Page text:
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The new European Commission President, Ursula Von der Leyen, has presented a new cross-sectoral strategy for tackling climate change and environmental degradation called the “European Green Deal”.

The deal is regarded as a roadmap of key policies and measures promising to transform the EU “into a fair and prosperous society, with a modern resource-efficient and competitive economy where there are no net emissions of greenhouse gases in 2050 and where economic growth is decoupled from resource use.”

Central to the proposal is the objective of making Europe “climate neutral” by 2050, in other words pledging to reduce the continents emissions and increasing its carbon sequestration, to the point where they balance each other out. The pledge was discussed shortly afterwards by EU leaders at the Council Summit, held on 12 & 13 December in Brussels and was endorsed by all countries but Poland.

The target will be made a legal requirement under the incoming “European Climate Law”, expected to be tabled on the 26 February 2020.

Other initiatives under the proposed “European Green Deal” include:

  • A comprehensive plan to increase the EU 2030 climate target to at least 50% and towards 55%, with legislative proposals expected to be tabled by next summer. This will likely impact on the proposed 2030 targets set for the agricultural sector (under the non-ETS sectoral legislation).
  • The new EU Strategy on Adaptation to Climate Change is pencilled in for 2020/2021.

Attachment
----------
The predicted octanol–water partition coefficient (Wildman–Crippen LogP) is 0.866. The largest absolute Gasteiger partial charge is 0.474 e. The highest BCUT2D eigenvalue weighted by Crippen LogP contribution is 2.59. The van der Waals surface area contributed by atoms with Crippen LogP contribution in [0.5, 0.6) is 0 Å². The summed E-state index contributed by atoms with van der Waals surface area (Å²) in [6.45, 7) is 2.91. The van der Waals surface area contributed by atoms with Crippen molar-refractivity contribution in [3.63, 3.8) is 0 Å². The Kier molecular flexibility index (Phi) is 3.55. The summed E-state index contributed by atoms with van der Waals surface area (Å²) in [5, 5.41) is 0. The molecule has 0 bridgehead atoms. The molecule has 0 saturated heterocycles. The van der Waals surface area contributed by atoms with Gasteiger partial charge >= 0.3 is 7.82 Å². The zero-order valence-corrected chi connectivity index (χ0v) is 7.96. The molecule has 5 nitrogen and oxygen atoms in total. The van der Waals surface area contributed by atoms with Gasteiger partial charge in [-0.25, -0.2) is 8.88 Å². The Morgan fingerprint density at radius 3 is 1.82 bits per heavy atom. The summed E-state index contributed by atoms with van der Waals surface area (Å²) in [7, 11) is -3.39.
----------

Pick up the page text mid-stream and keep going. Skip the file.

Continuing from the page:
• Tailored financial supports will be proposed in early 2020 for the regions and sectors most affected by the transition under a “Just Transitional Mechanism”, which is hoped will eventually bring Poland on-board, following its refusal to endorse the 2050 pledge due to its huge dependence on coal.
  • A ‘Farm to Fork’ Strategy which will be tabled in spring 2020. As discussed here, this strategy will include measures to  reduce the use of pesticides, fertilisers and antibiotics (beginning from 2021) as part of achieving a “zero pollution ambition” as well as to expand information available to consumers and promote “sustainable” healthy diets.
  • An EU Biodiversity Strategy for 2030 is due by March 2020, which will include measures to address the main drivers of biodiversity loss.
  • A new EU Forest Strategy with measures to support “deforestation-free value chains”.
  • In recognition  that the drivers of climate change are not limited by borders and that the ambitions of the Green Deal cannot be achieved by Europe acting alone, a proposal for a carbon border adjustment mechanism for selected sectors is on the cards for 2021, with the aim of reducing the risk of carbon leakage and convincing other countries to move with the EU.
  • A new Circular Economy Action Plan is expected on 4 March 2020.
  • In March 2020, the Commission will adopt an EU industrial strategy “to address the twin challenge of the green & digital transformation,”
  • In March 2020, the Commission will launch a ‘Climate Pact’ “to give citizens a voice & role in designing new actions, sharing information and organising grassroots activities”.

Many questions still remain as to the implications and degree of engagement of these policies on the agri-food sector, including what specific new targets will be set for the sector, how the Green deal and actions in the sector will be financed (especially given the proposed cuts to the CAP budget) and how to avoid any further delay to CAP reform, if the new CAP is to reflect the ambitions of the deal.

Alison Graham – European Affairs Executive